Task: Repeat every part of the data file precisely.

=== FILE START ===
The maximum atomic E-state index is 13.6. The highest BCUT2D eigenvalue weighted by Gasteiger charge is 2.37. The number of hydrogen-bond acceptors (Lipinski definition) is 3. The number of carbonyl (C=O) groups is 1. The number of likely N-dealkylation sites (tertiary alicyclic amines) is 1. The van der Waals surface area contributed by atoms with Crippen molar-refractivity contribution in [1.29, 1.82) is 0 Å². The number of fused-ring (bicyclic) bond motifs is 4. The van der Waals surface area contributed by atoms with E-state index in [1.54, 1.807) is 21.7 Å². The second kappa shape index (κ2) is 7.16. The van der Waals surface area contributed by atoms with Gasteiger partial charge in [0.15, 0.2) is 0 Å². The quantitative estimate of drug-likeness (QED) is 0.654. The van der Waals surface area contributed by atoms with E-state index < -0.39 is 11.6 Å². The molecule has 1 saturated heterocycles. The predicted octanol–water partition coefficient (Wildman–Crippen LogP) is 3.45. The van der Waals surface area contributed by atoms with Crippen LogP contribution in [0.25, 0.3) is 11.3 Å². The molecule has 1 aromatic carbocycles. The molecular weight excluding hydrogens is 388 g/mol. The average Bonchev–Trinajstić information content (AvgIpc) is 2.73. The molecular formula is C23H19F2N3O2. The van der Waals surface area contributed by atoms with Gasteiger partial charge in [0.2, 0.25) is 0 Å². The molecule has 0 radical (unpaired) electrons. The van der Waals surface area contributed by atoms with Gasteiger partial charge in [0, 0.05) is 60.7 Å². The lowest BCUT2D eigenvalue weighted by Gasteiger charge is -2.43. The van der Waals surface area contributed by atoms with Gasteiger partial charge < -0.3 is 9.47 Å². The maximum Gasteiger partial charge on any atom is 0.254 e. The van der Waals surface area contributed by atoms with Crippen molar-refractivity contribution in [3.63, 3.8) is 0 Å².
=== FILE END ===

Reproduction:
The maximum atomic E-state index is 13.6. The highest BCUT2D eigenvalue weighted by Gasteiger charge is 2.37. The number of hydrogen-bond acceptors (Lipinski definition) is 3. The number of carbonyl (C=O) groups is 1. The number of likely N-dealkylation sites (tertiary alicyclic amines) is 1. The van der Waals surface area contributed by atoms with Crippen molar-refractivity contribution in [1.29, 1.82) is 0 Å². The number of fused-ring (bicyclic) bond motifs is 4. The van der Waals surface area contributed by atoms with E-state index in [1.54, 1.807) is 21.7 Å². The second kappa shape index (κ2) is 7.16. The van der Waals surface area contributed by atoms with Gasteiger partial charge in [0.15, 0.2) is 0 Å². The quantitative estimate of drug-likeness (QED) is 0.654. The van der Waals surface area contributed by atoms with E-state index < -0.39 is 11.6 Å². The molecule has 1 saturated heterocycles. The predicted octanol–water partition coefficient (Wildman–Crippen LogP) is 3.45. The van der Waals surface area contributed by atoms with Crippen LogP contribution in [0.25, 0.3) is 11.3 Å². The molecule has 1 aromatic carbocycles. The molecular weight excluding hydrogens is 388 g/mol. The average Bonchev–Trinajstić information content (AvgIpc) is 2.73. The molecular formula is C23H19F2N3O2. The van der Waals surface area contributed by atoms with Gasteiger partial charge in [0.2, 0.25) is 0 Å². The molecule has 0 radical (unpaired) electrons. The van der Waals surface area contributed by atoms with Gasteiger partial charge in [0, 0.05) is 60.7 Å². The lowest BCUT2D eigenvalue weighted by Gasteiger charge is -2.43. The van der Waals surface area contributed by atoms with Gasteiger partial charge < -0.3 is 9.47 Å². The maximum Gasteiger partial charge on any atom is 0.254 e. The van der Waals surface area contributed by atoms with Crippen molar-refractivity contribution in [3.63, 3.8) is 0 Å².